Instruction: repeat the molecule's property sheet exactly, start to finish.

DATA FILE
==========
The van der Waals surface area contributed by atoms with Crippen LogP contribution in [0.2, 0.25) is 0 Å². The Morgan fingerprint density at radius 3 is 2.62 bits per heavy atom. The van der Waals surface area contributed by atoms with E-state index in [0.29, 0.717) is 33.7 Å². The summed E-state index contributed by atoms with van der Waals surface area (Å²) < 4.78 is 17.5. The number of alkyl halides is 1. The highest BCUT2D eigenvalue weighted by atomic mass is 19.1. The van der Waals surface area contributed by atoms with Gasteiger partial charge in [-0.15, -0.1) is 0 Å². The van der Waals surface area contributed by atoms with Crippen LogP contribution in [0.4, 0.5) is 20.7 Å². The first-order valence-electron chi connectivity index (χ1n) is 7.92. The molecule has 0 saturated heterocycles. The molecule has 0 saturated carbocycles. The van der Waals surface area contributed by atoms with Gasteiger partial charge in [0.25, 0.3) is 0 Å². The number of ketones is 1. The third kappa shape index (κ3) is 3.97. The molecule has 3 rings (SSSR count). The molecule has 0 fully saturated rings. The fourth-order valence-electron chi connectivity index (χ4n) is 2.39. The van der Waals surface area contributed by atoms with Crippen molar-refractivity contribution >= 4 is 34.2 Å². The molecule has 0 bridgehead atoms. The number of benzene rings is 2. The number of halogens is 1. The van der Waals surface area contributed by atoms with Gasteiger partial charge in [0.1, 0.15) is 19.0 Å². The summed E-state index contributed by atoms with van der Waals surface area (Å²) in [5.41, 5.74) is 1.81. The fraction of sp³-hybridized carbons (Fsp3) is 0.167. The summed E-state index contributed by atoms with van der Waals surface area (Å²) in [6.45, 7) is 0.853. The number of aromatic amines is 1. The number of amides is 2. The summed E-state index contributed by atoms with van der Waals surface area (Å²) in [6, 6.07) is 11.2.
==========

The van der Waals surface area contributed by atoms with Crippen LogP contribution in [0.2, 0.25) is 0 Å². The Morgan fingerprint density at radius 3 is 2.62 bits per heavy atom. The van der Waals surface area contributed by atoms with E-state index in [0.29, 0.717) is 33.7 Å². The summed E-state index contributed by atoms with van der Waals surface area (Å²) < 4.78 is 17.5. The number of alkyl halides is 1. The highest BCUT2D eigenvalue weighted by atomic mass is 19.1. The van der Waals surface area contributed by atoms with Gasteiger partial charge in [-0.15, -0.1) is 0 Å². The van der Waals surface area contributed by atoms with Crippen LogP contribution in [0.4, 0.5) is 20.7 Å². The first-order valence-electron chi connectivity index (χ1n) is 7.92. The molecule has 0 saturated heterocycles. The molecule has 0 saturated carbocycles. The van der Waals surface area contributed by atoms with Gasteiger partial charge in [0.25, 0.3) is 0 Å². The number of ketones is 1. The third kappa shape index (κ3) is 3.97. The molecule has 3 rings (SSSR count). The molecule has 0 fully saturated rings. The fourth-order valence-electron chi connectivity index (χ4n) is 2.39. The van der Waals surface area contributed by atoms with Crippen molar-refractivity contribution >= 4 is 34.2 Å². The molecule has 0 bridgehead atoms. The number of benzene rings is 2. The number of halogens is 1. The van der Waals surface area contributed by atoms with Gasteiger partial charge in [0.1, 0.15) is 19.0 Å². The summed E-state index contributed by atoms with van der Waals surface area (Å²) in [5.41, 5.74) is 1.81. The fraction of sp³-hybridized carbons (Fsp3) is 0.167. The summed E-state index contributed by atoms with van der Waals surface area (Å²) in [6.45, 7) is 0.853. The number of aromatic amines is 1. The number of amides is 2. The summed E-state index contributed by atoms with van der Waals surface area (Å²) in [6, 6.07) is 11.2.